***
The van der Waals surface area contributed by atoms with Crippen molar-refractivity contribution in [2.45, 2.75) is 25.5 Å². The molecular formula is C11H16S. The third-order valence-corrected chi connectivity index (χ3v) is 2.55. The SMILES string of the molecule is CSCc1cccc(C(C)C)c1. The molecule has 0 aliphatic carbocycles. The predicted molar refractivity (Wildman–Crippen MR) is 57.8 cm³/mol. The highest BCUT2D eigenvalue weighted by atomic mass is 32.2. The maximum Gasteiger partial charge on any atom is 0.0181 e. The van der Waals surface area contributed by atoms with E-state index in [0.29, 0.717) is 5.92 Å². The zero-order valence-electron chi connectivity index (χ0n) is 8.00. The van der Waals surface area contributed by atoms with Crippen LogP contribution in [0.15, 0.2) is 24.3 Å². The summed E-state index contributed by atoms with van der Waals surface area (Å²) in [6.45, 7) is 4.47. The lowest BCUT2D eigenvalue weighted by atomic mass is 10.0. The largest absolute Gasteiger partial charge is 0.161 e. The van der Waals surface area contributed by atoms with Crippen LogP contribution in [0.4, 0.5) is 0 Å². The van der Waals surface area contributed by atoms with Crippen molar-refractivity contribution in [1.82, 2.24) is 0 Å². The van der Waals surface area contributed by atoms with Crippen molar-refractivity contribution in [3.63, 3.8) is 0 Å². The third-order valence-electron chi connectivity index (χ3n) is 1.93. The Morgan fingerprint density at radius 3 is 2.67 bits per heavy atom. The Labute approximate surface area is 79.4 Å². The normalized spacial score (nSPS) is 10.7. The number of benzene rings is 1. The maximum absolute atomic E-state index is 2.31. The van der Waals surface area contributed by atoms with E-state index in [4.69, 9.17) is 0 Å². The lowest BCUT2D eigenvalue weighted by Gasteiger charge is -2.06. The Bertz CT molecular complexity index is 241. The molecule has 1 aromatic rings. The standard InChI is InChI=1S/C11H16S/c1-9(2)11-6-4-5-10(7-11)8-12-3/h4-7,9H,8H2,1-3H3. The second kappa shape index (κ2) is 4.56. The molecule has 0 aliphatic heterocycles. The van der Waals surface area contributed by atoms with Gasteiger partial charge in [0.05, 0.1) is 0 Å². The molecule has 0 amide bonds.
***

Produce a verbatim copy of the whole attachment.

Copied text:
The van der Waals surface area contributed by atoms with Crippen molar-refractivity contribution in [2.45, 2.75) is 25.5 Å². The molecular formula is C11H16S. The third-order valence-corrected chi connectivity index (χ3v) is 2.55. The SMILES string of the molecule is CSCc1cccc(C(C)C)c1. The molecule has 0 aliphatic carbocycles. The predicted molar refractivity (Wildman–Crippen MR) is 57.8 cm³/mol. The highest BCUT2D eigenvalue weighted by atomic mass is 32.2. The maximum Gasteiger partial charge on any atom is 0.0181 e. The van der Waals surface area contributed by atoms with E-state index in [0.29, 0.717) is 5.92 Å². The zero-order valence-electron chi connectivity index (χ0n) is 8.00. The van der Waals surface area contributed by atoms with Crippen LogP contribution in [0.15, 0.2) is 24.3 Å². The summed E-state index contributed by atoms with van der Waals surface area (Å²) in [6.45, 7) is 4.47. The lowest BCUT2D eigenvalue weighted by atomic mass is 10.0. The largest absolute Gasteiger partial charge is 0.161 e. The van der Waals surface area contributed by atoms with Crippen LogP contribution in [0.4, 0.5) is 0 Å². The van der Waals surface area contributed by atoms with Crippen molar-refractivity contribution in [1.82, 2.24) is 0 Å². The van der Waals surface area contributed by atoms with Crippen molar-refractivity contribution in [3.63, 3.8) is 0 Å². The third-order valence-electron chi connectivity index (χ3n) is 1.93. The Morgan fingerprint density at radius 3 is 2.67 bits per heavy atom. The Labute approximate surface area is 79.4 Å². The normalized spacial score (nSPS) is 10.7. The number of benzene rings is 1. The maximum absolute atomic E-state index is 2.31. The van der Waals surface area contributed by atoms with E-state index in [4.69, 9.17) is 0 Å². The lowest BCUT2D eigenvalue weighted by Gasteiger charge is -2.06. The Bertz CT molecular complexity index is 241. The molecule has 1 aromatic rings. The standard InChI is InChI=1S/C11H16S/c1-9(2)11-6-4-5-10(7-11)8-12-3/h4-7,9H,8H2,1-3H3. The second kappa shape index (κ2) is 4.56. The molecule has 0 aliphatic heterocycles. The van der Waals surface area contributed by atoms with Gasteiger partial charge in [0.05, 0.1) is 0 Å². The molecule has 0 amide bonds.